This is clear duplicity but perhaps if the government were to offer me £13.7 million I would be tempted too.

Jun 10, 2011 at 3:07 PM | Unregistered CommenterNeil Craig

To put explicitly what others have alluded to: significance at the 95% confidence level (2 sigma) is generally accepted as the threshold for saying "gee, this looks interesting, more research is justified to see if we can tighten up those bounds a couple more sigma and see whether there's really anything here or not".

It is most definitely NOT grounds fir saying something is proven beyond reasonable doubt or to a level warranting policy action.

Jun 10, 2011 at 3:08 PM | Unregistered CommenterBruce Hoult

@Latimer Alder
The unseasonably cold and wet outside your Surrey window right now is called 'weather'. The projections are for a rising temperature in the climate which if you read Richard Black's article is a much longer term trend than the weather.

Happy to help

Jun 10, 2011 at 3:17 PM | Unregistered CommenterHengist McStone

Bruce Hoult

No, Bruce, it is the "first you don't succeed, try, try, try, try, try again" approach which is flying directly in the face of standard statistical procedures and assumptions. Of course, with Post Normal statistics, which Jones is a master of, you not only get to repeat the experiment until you by random chance get a result, but you also get to chose your data (aka cherry picking) as well as the result you report.

Remember that the significance level is saying "having done this experiment once , what is the probability that this is the case?" If the chance is 5 out of 100, that means you have 95% confidence. But if you run the experiment 100 times, find 5 results you like, pick one and say "See! HERE'S MY PROOF" you are going well beyond statistical incompetence -- you are a fraud.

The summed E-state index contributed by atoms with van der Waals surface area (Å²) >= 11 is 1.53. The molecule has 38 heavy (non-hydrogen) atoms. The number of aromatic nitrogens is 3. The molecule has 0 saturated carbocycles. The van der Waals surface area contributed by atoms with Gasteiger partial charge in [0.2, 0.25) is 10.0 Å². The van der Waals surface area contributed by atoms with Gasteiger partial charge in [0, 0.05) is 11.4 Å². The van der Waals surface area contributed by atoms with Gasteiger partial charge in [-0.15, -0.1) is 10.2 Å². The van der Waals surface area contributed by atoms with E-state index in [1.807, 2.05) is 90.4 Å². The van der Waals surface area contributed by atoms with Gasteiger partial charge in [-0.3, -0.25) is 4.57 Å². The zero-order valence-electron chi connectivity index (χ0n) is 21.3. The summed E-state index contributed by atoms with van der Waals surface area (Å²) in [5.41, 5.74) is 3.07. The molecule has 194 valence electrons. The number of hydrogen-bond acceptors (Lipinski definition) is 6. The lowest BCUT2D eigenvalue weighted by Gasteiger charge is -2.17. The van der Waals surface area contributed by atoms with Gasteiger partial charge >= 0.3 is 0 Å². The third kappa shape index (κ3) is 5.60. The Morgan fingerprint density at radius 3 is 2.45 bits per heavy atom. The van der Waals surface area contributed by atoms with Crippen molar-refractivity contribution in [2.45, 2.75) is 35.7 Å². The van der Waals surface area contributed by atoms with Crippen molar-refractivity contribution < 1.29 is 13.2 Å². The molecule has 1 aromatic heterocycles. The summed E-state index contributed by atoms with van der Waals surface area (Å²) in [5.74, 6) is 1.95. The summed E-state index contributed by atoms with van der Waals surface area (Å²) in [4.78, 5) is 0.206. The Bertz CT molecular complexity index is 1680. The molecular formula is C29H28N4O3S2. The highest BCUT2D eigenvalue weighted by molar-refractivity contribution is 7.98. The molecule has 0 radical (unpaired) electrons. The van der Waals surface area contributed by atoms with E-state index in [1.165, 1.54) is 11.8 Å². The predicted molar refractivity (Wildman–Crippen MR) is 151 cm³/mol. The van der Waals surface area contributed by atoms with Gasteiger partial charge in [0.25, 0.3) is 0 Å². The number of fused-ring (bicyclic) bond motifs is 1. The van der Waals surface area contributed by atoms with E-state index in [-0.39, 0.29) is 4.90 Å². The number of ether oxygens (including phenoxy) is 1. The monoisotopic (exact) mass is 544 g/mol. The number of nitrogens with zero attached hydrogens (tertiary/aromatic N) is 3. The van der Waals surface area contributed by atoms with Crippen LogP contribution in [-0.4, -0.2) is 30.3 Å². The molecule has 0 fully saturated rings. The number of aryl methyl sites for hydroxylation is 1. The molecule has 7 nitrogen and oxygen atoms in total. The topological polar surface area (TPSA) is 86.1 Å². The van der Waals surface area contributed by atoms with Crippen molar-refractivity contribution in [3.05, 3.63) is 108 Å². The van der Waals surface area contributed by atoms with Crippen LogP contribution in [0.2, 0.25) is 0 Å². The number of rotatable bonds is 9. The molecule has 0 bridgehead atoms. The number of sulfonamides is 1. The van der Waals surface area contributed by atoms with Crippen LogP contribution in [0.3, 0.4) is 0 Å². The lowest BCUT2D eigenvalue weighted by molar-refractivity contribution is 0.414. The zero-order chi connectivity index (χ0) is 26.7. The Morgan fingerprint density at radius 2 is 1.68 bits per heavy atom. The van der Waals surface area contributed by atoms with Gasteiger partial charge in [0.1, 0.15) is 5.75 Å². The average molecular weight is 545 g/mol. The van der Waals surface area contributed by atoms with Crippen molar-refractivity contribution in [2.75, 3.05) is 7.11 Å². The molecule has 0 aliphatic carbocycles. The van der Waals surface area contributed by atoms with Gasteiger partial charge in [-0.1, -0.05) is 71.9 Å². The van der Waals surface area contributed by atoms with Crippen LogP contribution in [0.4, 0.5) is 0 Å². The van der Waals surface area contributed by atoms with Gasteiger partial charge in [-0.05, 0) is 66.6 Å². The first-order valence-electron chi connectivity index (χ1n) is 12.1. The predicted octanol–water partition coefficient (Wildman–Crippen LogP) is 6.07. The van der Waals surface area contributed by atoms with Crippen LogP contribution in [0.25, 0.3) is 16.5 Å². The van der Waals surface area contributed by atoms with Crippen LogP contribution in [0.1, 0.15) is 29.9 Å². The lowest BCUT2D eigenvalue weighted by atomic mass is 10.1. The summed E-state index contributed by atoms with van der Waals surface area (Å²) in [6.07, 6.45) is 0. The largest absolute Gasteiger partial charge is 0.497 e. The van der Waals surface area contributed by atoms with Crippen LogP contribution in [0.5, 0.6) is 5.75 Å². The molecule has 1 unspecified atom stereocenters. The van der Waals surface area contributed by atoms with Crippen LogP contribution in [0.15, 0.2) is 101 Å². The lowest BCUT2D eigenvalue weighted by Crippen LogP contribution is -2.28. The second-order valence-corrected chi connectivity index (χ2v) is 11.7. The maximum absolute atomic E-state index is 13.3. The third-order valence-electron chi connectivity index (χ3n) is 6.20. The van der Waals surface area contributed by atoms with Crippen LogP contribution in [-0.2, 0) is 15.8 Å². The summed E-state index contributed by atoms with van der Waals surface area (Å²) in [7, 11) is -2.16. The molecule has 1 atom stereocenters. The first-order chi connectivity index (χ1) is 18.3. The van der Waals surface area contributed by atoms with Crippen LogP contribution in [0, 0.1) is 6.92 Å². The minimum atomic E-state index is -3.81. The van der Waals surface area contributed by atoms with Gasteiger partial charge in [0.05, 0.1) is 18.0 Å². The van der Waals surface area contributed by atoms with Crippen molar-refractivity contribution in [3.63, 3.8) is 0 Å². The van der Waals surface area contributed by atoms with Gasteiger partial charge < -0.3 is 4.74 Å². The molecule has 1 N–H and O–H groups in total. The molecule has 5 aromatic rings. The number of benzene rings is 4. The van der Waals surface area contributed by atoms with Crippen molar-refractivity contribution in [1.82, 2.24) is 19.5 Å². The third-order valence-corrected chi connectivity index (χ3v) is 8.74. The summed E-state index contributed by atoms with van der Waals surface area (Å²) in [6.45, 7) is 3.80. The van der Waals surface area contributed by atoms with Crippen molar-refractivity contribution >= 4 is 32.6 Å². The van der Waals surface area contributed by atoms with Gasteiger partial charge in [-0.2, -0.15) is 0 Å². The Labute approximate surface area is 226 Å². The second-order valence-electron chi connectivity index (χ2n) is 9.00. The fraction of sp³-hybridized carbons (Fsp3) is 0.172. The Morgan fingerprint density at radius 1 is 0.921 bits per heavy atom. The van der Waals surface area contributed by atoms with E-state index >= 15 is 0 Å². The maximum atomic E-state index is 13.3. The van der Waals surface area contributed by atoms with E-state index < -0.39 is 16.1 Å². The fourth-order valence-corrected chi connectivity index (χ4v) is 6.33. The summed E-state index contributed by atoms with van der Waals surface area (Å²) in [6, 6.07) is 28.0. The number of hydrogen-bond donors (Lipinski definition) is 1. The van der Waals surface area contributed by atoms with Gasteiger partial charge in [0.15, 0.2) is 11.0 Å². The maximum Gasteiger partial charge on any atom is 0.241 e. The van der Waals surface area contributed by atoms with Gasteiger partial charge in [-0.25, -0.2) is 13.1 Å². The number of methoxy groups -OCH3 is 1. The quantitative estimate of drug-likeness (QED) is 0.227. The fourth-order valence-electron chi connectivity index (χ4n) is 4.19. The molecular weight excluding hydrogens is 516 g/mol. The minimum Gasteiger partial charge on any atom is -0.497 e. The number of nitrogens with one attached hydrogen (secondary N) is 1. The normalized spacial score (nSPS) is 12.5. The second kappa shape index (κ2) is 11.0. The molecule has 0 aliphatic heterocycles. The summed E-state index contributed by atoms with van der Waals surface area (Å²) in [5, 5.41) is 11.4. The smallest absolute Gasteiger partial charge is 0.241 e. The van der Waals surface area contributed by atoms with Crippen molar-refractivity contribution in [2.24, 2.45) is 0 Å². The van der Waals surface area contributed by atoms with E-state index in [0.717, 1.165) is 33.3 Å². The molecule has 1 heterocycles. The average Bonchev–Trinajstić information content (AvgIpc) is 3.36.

Jun 10, 2011 at 3:28 PM | Unregistered CommenterDon Pablo de la Sierra

@Barry Woods

I've plotted the data since 1995 and 2000, plus the linear trends, in Wood for Trees: see here.

Jun 10, 2011 at 3:28 PM | Unregistered CommenterTurning Tide

Can anyone explain the significance of using 1995 as a start-point? Was it the date of an IPCC report, or something else?

Jun 10, 2011 at 3:39 PM | Unregistered CommenterDead Dog Bounce

I think you guys should read this alongside Richard Black's piece

It show just what a biased and incompetent disgrace of a journalist Black is. Wasn't Whitehouse once the BC's environment correspondent, the post that Black now holds. If so then the difference between the quality of the two is stunning.

Jun 10, 2011 at 3:42 PM | Unregistered CommenterPepete

What IS significant is that global temperatures are decelerating (as CO2 continues to rise), and the pace of warming is less than the IPCC predictions, as shown by Clive Best:

Jun 10, 2011 at 3:42 PM | Unregistered CommenterDon B

It's as if Cohn and Lins never happened - though it is cited in the IPCC 2007 report. The significance of the trend will depend on the underlying model. Jones seems to be assuming a linear trend with white noise, but this clearly won't do because of the serial correlation of the residuals. The series needs to be differenced.

This is quite apart from Don Pablo's observations which also have force.

Jun 10, 2011 at 3:50 PM | Unregistered CommenterNicholas Hallam

Another personal triumph for Professor Jones

If you add one year, 2010, you add significance, according Jones, especially if it happens to be an El Nino year.